With the Kings in Sacramento to stay, David Stern visits the city to celebrate

David Stern’s final NBA season began in a familiar place on Tuesday night, as he handed out championship rings to the Miami Heat for the second year in a row, his third time in Miami in his nearly 40 years of acting as the league’s commissioner. Following the Heat’s win over the Bulls in their season opener, Stern headed to a less familiar setting: Sacramento’s Sleep Train Arena, where he will preside over a rebirth of sorts for the Sacramento Kings.

The Kings, for too long rumored to be packaged for sale by the Maloof Brothers to a series of investors that would move the team elsewhere, are in Sacramento to stay. The team is hanging around thanks in part to the efforts of Stern and his deputy Adam Silver, but mostly due to the tireless work of Sacramento mayor Kevin Johnson, and the deep pockets of new Kings owner Vivek Ranadive.

Ranadive has refurbished some of the more embarrassing parts of the Sleep Train Arena (though, unfortunately, he hasn’t changed the naming rights situation), and Stern wouldn’t miss the unveiling for the world – also because his visit is a throwback to the first game of the Sacramento Kings era, one that Stern attended in his second full year as commissioner. From the Sacramento Bee’s Ailene Voisin:

If not quite a coronation – that occurs only after a championship – Sleep Train Arena tonight will host the biggest celebration since the Sacramento Kings welcomed the Los Angeles Clippers on Oct. 25, 1985.

"I'm calling it a 'Retention Party,' the unofficial 'Welcome Home,' " Stern joked the other day, "and I'll be there when the new arena opens in October 2016, too."

In talking with Voisin, Stern likened his visit on Wednesday to the one he made 28 years ago:

Stern will tour Downtown Plaza with Johnson and meet with Steinberg and Gov. Jerry Brown at the Capitol this afternoon, then receive the purple-carpet treatment later in the evening, not unlike his experiences on opening night in 1985.

"The details are a bit hazy after almost 30 years," Stern said with a chuckle, "but I wore a tuxedo, and I remember that we got stuck in a long line of traffic on the way to the game. There was no chance I was going to make it, so I told the driver to pull over and drive on the shoulder. Then sure enough, we hear the sirens. I said, 'Officer, I'm the NBA commissioner. I'm supposed to open the building (Arco Arena I). But we have no shot at making it without your help.' He said, 'Follow me,' and escorted us the rest of the way."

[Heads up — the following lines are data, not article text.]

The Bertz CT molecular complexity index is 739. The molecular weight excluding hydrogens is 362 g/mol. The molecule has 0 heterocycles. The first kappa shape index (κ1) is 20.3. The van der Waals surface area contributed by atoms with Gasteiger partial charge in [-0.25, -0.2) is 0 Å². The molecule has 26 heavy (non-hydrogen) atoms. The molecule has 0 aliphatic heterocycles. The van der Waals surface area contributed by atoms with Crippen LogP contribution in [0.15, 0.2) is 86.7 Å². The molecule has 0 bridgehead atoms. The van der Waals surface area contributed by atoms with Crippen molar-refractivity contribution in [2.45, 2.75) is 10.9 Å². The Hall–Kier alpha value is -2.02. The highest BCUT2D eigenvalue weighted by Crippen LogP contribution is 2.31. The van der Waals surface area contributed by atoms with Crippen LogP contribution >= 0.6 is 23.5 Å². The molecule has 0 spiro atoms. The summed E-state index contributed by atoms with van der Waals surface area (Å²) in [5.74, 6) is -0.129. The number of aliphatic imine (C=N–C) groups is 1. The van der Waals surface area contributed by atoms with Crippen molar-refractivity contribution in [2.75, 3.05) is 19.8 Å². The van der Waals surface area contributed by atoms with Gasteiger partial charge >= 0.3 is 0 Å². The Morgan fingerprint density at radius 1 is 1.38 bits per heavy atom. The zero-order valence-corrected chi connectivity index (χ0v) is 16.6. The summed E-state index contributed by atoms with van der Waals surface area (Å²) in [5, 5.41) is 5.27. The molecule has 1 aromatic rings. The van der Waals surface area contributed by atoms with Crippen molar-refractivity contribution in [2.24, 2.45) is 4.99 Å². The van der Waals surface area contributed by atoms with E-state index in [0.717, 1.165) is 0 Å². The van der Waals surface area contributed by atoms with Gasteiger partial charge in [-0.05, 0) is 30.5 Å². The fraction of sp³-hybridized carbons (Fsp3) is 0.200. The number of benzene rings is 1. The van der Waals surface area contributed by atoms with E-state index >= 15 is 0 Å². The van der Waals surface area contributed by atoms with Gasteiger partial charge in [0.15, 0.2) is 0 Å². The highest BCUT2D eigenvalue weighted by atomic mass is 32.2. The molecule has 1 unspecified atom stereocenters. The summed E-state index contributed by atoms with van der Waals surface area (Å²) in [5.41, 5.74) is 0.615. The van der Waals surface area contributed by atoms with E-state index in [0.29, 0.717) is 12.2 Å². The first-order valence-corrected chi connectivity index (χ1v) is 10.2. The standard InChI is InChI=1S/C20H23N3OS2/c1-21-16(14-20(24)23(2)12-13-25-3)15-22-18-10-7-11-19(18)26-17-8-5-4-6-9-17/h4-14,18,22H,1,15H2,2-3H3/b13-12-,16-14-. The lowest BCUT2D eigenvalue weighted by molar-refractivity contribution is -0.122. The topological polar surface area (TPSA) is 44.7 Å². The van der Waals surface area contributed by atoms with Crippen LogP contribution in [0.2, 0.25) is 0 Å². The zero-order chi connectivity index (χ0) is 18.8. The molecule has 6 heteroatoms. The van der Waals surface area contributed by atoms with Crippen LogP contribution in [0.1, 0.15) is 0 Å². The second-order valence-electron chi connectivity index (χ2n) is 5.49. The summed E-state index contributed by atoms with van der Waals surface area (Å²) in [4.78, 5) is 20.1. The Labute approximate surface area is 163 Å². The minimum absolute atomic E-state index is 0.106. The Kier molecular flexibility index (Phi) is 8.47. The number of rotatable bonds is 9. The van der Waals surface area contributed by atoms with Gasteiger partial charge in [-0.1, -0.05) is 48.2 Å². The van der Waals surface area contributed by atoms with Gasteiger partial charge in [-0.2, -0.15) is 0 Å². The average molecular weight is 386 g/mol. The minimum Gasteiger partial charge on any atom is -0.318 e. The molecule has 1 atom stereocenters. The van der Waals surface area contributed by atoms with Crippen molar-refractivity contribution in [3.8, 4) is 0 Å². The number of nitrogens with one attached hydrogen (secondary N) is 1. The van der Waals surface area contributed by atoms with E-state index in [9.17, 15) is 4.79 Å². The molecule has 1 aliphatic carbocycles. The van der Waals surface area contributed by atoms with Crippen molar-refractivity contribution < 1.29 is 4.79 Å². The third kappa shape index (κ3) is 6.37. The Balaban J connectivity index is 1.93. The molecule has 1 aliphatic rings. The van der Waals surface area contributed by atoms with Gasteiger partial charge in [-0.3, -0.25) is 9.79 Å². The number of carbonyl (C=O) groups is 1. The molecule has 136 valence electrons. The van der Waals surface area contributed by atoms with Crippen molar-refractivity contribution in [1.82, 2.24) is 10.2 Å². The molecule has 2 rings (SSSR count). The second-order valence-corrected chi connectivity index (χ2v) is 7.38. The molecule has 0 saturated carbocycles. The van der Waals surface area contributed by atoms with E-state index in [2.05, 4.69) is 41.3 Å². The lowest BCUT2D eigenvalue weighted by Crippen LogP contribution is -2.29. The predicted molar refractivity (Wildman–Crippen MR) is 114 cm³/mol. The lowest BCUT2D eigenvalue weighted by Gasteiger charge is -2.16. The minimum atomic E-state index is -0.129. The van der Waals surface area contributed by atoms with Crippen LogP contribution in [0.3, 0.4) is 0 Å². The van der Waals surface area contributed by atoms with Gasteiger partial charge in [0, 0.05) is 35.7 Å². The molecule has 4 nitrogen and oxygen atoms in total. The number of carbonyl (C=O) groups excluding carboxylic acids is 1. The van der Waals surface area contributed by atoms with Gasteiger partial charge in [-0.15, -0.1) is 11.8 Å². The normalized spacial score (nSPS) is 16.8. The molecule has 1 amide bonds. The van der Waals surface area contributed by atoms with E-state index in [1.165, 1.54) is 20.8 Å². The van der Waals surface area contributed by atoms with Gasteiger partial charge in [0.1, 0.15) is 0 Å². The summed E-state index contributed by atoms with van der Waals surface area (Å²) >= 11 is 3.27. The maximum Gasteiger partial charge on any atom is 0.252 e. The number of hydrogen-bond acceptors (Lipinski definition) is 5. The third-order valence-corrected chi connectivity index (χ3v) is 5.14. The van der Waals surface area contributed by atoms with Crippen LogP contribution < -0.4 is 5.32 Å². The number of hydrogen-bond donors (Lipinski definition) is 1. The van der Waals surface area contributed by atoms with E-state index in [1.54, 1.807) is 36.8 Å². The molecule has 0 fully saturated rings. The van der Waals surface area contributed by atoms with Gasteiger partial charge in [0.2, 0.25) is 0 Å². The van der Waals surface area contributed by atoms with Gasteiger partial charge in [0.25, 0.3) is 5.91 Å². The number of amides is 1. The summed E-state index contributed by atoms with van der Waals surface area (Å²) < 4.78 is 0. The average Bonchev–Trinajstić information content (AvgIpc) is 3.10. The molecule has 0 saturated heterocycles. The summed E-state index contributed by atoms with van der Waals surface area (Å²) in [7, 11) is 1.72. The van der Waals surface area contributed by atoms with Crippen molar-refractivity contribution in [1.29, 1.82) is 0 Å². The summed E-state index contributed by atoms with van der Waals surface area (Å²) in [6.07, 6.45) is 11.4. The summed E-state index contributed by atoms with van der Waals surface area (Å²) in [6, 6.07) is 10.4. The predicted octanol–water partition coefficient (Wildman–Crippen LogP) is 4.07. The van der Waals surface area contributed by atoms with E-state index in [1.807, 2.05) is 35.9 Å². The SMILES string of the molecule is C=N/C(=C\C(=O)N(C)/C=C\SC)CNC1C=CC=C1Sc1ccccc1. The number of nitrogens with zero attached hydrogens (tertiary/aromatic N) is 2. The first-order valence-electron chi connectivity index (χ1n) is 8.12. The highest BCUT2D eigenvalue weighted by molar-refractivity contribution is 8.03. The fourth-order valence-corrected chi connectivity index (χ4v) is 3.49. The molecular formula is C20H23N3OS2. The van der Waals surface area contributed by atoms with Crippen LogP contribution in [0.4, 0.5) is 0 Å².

This is all good news. Because while the fans in Seattle surely deserve an NBA team, the NBA is a better place for having stayed in Sacramento.

Clearly, Stern and Silver were not happy with how the move that took the Seattle SuperSonics from their home went down, even though the NBA’s league office had to publically support the move. Former SuperSonics owner Howard Schultz sold out the adopted hometown that made him millions, giving the team to a pair of Oklahoma City businessmen that had obvious intentions to move the SuperSonics to a ready-made NBA arena in their hometown.

It was weasel-y and duplicitous on both sides, and Stern was wrong to not step in while the Oklahoma City owners lied through their teeth about making every effort to stay in Seattle.

Stern’s eventual replacement, Adam Silver, made up for that mistake in dealing with the potential Sacramento-to-Seattle move in meetings with NBA owners last spring. From the Sports Business Journal:

Silver listened as debate raged between NBA owners, a phalanx of lawyers and Stern; the point of contention was whether ownership would allow the Sacramento Kings to be sold to a group that would move the team more than 625 miles north to Seattle. In the balance was an astounding franchise price of $406 million, along with a relocation fee rumored to be around $75 million, which would be split among ownership.

None of that mattered to Silver as he surgically cut through the posturing, pushing to keep the Kings in California and sending a message to owners and the fans about the importance of franchise stability.

“Adam was very blunt and it changed the conversation in the room,” Washington Wizards owner Ted Leonsis said. “The lawyers spoke and David spoke, but Adam found a higher calling that all of us tapped into.”

That’s cold comfort for Seattle fans, who get to watch the league continue apace without a team in Seattle, while the just-as-skeevy Maloof brothers got their money, and Sacramento kept its team. It’s potentially devastating news for a would-be fan base to note that the 30 current NBA locations Silver will inherit when David Stern steps down in February are exactly where the league wants its teams placed, and that Silver wants no change to that particular map between now and his own retirement.

On the flip side of that will be thousands of happy Kings fans, all wearing purple, in attendance for their franchise’s rebirth on Wednesday night. That’s reason enough to celebrate.

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Kelly Dwyer is an editor for Ball Don't Lie on Yahoo Sports. Have a tip? Email him at KDonhoops@yahoo.com or follow him on Twitter!

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